processed soon and burn me a CD of them. But, looking back,
there’s one photo on the website that could have been
read as a foreboding foreshadowing, he has titled it, “Liz
From Afar” and it’s a grainy close up of me shot
from a long, safe distance. I’m standing, hands stiff
in pockets looking distractedly down to the ground, it’s
not clear what I’m doing, I look kind of sad – it’s
definitely a private moment of contemplation, one I’ve
never seen in the mirror.
So, we make the mad dash across the track field to Room 18,
the lower school multipurpose room where the rest of the elementary
school is gathered. The music teacher, tickling away at the
ivories, has been enlisted to soothe fear and uncertainty by
leading us in an Andrew Lloyd Weber sing along until frantic
parents arrive to whisk us home. Everything has happened so
quickly and now that there’s time to just sit and wonder,
emotions start to rise. Some kids are crying in corners, others
look around frozen in a daze, then kids who aren’t crying
see the ones who are crying and they start crying. Some kids
are oblivious to the sub-musical drama of the room and participate
in a manic American Idol-like singing competition, belting out
Skimbleshanks, the Rum Tum Tugger and whatever Lloyd Weber,
Lionel Richie or song from Fame is being offered. The scene
is surreal – Cats? Fame? In the middle of rioting Cairo?
After a couple weeks of emailing, B. and I decide to meet for
coffee. But for some unknown reason, once this meeting is agreed
upon, I realize I don’t want to meet him. What good will
it do? We’ve said everything there is to say in what is
becoming a forced email familiarity. I put it off a bit longer,
but B. is persistent with his long-winded emails, he reiterates
his gratitude about being able to share with me and his memories
continue spilling forth – details about peers, memories
of teachers, locations – any common ground we might share.
Finally, it’s unavoidable, I can’t keep postponing.
Sunday morning we’ll meet in Burbank for coffee, at a
place he says “makes just a wonderful latte.” Wow,
I think, what a dull romantic he is finding such wonder in a
latte and all. But I’ve already decided that I don’t
want to do this.
Parents start collecting their kids from Room 18, but the energy
in the room does not decrease, there is a growing buzz –
eyes darting across the room in continual curious sweeps. Moms
and maids arrive with hugs and immediately exit with kids in
tight tow. The piano drones on with that slow song from Cats,
“Memory, all alone in the moonlight, I remember the old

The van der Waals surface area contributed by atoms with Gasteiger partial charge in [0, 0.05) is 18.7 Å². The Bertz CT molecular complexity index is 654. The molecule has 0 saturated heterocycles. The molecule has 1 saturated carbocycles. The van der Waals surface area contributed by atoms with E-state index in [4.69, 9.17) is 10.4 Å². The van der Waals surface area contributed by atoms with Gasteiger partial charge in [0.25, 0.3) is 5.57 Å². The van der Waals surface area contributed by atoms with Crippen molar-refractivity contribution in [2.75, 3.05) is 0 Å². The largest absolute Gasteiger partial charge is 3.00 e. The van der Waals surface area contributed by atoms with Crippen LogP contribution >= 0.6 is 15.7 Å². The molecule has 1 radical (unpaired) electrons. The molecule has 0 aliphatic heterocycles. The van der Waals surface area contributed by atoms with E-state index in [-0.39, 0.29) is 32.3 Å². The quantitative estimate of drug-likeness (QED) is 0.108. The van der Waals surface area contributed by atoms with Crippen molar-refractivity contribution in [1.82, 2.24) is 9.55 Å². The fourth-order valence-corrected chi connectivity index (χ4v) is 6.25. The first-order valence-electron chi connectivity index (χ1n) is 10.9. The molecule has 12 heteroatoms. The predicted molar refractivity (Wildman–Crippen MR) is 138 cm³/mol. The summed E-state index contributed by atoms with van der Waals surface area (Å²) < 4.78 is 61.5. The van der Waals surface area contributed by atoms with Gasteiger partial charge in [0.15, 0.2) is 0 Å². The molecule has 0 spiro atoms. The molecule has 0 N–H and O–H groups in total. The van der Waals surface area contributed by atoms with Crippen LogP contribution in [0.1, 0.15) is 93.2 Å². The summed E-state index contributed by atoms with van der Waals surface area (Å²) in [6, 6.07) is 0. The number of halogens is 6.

days, I was happier then…” The tone of the music,
appropriately dramatic, gives voice to the urgency of the potential
danger outside and suggests that we’ll be able to lament
at a later date, this event as passed, concisely bound in a
song such as this one, and we already are; our job is to give
life to “Memory.”
I drive to the coffee shop in Burbank, I have brought what photos
I have of Egypt – family snap shots and my own tourist
photos taken from my disc camera. B. is already there, sitting
outside. It’s January and unseasonably hot – mid
80s, the sun is burning into the concrete making it even hotter.
B. has brought with him the climate of our past I think to myself.
He is a man, he is filled out in the ten year high school reunion
kind of way. He looks like any casual-Friday-clad suburban dad,
he is neat and clean. We greet each other warmly and with some
sense of relief – that we’re actually real or something.
I shake his hand and detect surprising tremors beneath his neatness
– he is vibrating inside and the force of this hum, that
he is obviously trying to mute, is disconcertingly strong. However,
his nervousness puts me at ease as I sit down and use the photos
as light-hearted conversation starters. Remember him? Remember
her? Did you ever go there? Oh wasn’t that fun? I remember
that! And so on. We reminisce and laugh and agree upon a similar
past for about two hours. It’s a fine time.
Finally, my mom shows up – full of pep and purpose in
her morning jogging outfit. I grab her hand, with a pressure
that conveys fear, she tells me later. We walk home at a brisk
pace as she tells me about taking our two giant dogs to the
nearby desert for their morning exercise and how she saw the
prisoners running away. My brothers are already home and we
go to our apartment building’s roof to check out the city.
We see helicopters hovering and flying all around. And my mom
makes this fun, not scary, as if living out a National Geographic
photographer type of fantasy.
Meanwhile, my Dad has been
stuck in traffic for several hours. It’s moving at a snail’s
pace, but luckily the curfew continues to be extended hour by
hour– allowing people sufficient time to get home. He’s
getting closer when he spots a neighbor, an engineer who is
stranded on foot after being dropped off by the company van
he takes to the jobsite. My dad calls him over and gives him
a ride. This continues all the way home, spotting engineers,
cramming them and their mini-cooler lunch pales into the mid-size
sedan until there are seven super-sized American men laying
all over each other with their lunch accessories spread about
– the bottom of the car scraping the road, but they make
it home safely.